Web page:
In The Untouchables, Sean Connery and Kevin Costner are going to recruit Andy Garcia from the police academy, amidst a sea of blatant, poorly acted police corruption. Why?
“If you don’t want a rotten apple, don’t pick from the barrel, pick from the tree,” Connery points out. Costner’s character, a mindless whiner, is convinced, based on Connery’s outlook, that they are doing the right thing. But he’s kind of a tool in that movie and probably would have followed Connery into Nazi Germany to retrieve his diary if he’d asked.
Anyways, after a 90-second interview with Garcia, they decide he’s the cadet for their squad, and instantly recruit him, just after Connery says a few racist things and Garcia points a gun in his face in a room full of police officers.
It’s not a great movie.
By putting human growth hormone testing on minor league players, Bed Selig is openly admitting that not only is our barrel poisoned, but our trees aren’t faring much better.
The main appeal of starting in the minors is that MLB can barge in and start demanding people’s urine. This is because minor leaguers aren’t in the Player’s Association (those not included on their ML affiliate’s 40-man roster, that is) and are there not involved in the collective bargaining procedures that protect MLB players from such authoritative policing. Some day, though, this first step is indicative that players even at the Major League level will be punished for cheating. And it only took… far too long.
This is the first American professional sporting league to institute this kind of testing for illegal substances. This is a big deal. Unless, of course, it’s just a bunch of crap, as BALCO founder and frequent squinter Victor Conte says it is.
“A baseball player could possibly inject HGH as soon as leaving a ballpark and test negative from a blood sample collected ‘post-game’ the following day.” –Victor Conte
Since HGH has overtaken steroids as the #1 illegal performance enhancer of your favorite stars, it seems pretty evident that the process of testing may not be a practicality at all. At one point, steroids were number one, so yes, players halted using them in favor of a substance that wasn’t yet in the spotlight. Now, HGH is being monitored officially, and a generation of non-roster players are going to be cleansed in what kind of feels like a league-wide baptismal cleansing.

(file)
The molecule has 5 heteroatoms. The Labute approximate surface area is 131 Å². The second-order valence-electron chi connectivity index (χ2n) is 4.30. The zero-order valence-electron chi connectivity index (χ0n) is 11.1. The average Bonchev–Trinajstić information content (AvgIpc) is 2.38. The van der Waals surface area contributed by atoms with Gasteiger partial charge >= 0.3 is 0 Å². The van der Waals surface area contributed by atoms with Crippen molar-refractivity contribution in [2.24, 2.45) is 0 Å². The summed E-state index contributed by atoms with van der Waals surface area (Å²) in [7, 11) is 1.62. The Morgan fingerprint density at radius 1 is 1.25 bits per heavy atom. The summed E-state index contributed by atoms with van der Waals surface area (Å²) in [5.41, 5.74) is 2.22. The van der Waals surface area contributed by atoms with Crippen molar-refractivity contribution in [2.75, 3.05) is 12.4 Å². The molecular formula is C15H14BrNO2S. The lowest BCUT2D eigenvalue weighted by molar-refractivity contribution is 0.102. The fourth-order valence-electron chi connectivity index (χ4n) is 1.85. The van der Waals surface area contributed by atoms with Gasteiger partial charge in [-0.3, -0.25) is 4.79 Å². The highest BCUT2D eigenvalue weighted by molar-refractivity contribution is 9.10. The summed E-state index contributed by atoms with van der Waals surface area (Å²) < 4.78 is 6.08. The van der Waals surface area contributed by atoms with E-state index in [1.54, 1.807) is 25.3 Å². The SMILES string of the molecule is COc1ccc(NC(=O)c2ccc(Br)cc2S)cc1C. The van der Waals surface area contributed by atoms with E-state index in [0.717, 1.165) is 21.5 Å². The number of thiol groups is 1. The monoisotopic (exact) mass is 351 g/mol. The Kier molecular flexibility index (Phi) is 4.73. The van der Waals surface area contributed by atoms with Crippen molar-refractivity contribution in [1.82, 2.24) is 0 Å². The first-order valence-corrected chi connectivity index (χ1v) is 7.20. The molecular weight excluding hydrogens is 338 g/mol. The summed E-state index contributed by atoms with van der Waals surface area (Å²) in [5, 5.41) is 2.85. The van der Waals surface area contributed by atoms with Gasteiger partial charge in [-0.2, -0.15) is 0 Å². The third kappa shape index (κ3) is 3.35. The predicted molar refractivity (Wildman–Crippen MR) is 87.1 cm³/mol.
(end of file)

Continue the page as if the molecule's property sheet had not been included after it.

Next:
Obviously, this will end with dopers finding new ways to get doped. It’s what they do. Maybe they’ll burn a few guilty parties at the outset, but nobody’s going to stop using HGH just because they’re not allowed to or are now being tested for it. They don’t have to beat doping. They just have to beat the test that proves they are.
And, as Conte points out, they won’t even have to try that hard.
Players contest that the tests aren’t necessarily a flawless method to determine usage. This is their main complaint against the idea of being tested; another being that a lot of them are probably just doing exactly what they shouldn’t be doing and don’t want people to find out.
“When a test is available that is scientifically validated and can be administered safely and without interfering with the players’ ability to compete, it will be considered.” –MLBPA union executive director Michael Weiner
All right, so yeah, nothing’s probably worse than discovering you tested positive for a career-derailing substance when you were actually unaware/have never touched the stuff. So accuracy of testing is important, and as usual, in what can be considered a big deal, everybody’s got a good point to hide behind. But the truth is, with every passing day that Bud Selig sat on the performance enhancement issue, the more it seemed likely to be swept under the rug. Something was going to be done. This is it.